Fall Be Kind was instantly hailed by critics and fans as not only one of the best EPs of the year, but also one of the best EPs of the decade. It’s a project that could easily stand alone as its own musical experience. Yeah, it’s safe to say 2009 was the year of Animal Collective.


If anyone was wondering, I will not be ignoring the band’s output in the 2010s like many fans tend to. However, I don’t find it necessary to go into each one in-depth; the 2010s saw a drastic drop in prolificacy by the group, only having released two true albums in that span (2018’s Tangerine Reef being more of an instrumental side project than a widely marketed release). In all honesty, it’s not like these records are really even that bad; in fact, 2012’s Centipede Hz has some excellent tracks on it.

Animal Collective’s legacy can’t be characterized in the same way that The Beach Boys’ legacy is. Basically, the group has never reached a level of hot garbage like “Kokomo.” However, it is completely valid to say that these projects suffered from being placed after an era of their music in which they kept managing to top themselves. They haven’t reached that peak since, though works like The Painters suggest that they still have the creative chops to be a relevant band 20 odd years after they started.

But does this really matter in the end? Does having a slightly below-average period in one’s career warrant a tarnished reputation when the average was set so high to begin with? Considering what they managed to do in the 2000s, I would argue no.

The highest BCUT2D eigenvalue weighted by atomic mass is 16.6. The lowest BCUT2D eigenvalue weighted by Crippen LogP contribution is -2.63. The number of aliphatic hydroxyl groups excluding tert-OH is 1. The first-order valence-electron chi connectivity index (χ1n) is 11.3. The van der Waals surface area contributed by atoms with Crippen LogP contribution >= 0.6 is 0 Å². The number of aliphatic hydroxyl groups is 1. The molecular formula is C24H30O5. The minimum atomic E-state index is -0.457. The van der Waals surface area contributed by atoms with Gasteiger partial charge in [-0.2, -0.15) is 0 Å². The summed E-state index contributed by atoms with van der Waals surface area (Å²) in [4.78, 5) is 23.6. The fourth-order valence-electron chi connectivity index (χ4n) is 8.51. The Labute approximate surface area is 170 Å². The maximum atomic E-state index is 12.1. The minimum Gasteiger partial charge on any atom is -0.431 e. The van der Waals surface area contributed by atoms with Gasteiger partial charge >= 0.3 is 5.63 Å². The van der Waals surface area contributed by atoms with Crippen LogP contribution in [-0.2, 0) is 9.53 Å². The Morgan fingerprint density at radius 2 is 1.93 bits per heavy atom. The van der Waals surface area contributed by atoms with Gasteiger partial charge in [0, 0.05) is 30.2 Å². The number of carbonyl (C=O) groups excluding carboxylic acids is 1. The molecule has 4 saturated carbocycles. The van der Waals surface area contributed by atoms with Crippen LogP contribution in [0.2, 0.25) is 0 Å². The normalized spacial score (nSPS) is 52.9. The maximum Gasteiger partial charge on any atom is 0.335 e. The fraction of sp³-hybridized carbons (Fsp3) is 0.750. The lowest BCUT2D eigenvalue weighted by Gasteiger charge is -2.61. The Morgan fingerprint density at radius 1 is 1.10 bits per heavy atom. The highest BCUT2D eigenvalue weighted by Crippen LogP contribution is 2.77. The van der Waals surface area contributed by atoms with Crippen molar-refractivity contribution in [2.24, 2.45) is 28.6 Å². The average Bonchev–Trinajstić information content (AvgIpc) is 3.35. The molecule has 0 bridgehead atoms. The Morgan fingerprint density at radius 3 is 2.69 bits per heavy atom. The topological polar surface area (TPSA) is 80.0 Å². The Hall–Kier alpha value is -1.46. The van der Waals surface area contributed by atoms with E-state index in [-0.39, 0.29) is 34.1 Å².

Before them, calling indie a genre wasn’t that controversial. It had a pretty defined sound as well as a very situated niche. Animal Collective was always referred to as indie, but the way they took in so many influences and utilized so many different sounds forced a need to redefine what it means to be indie. They demonstrated that indie was so much more than a sound or style; it became its own aesthetic, its own musical biosphere. I agree, it’s as pretentious as it sounds, but that doesn’t make it any less interesting to understand the implications. Animal Collective was, and still is, one of the most uncompromising and influential bands of the 21st century.

Daily Arts Writer Drew Gadbois can be reached at gadband@umich.edu.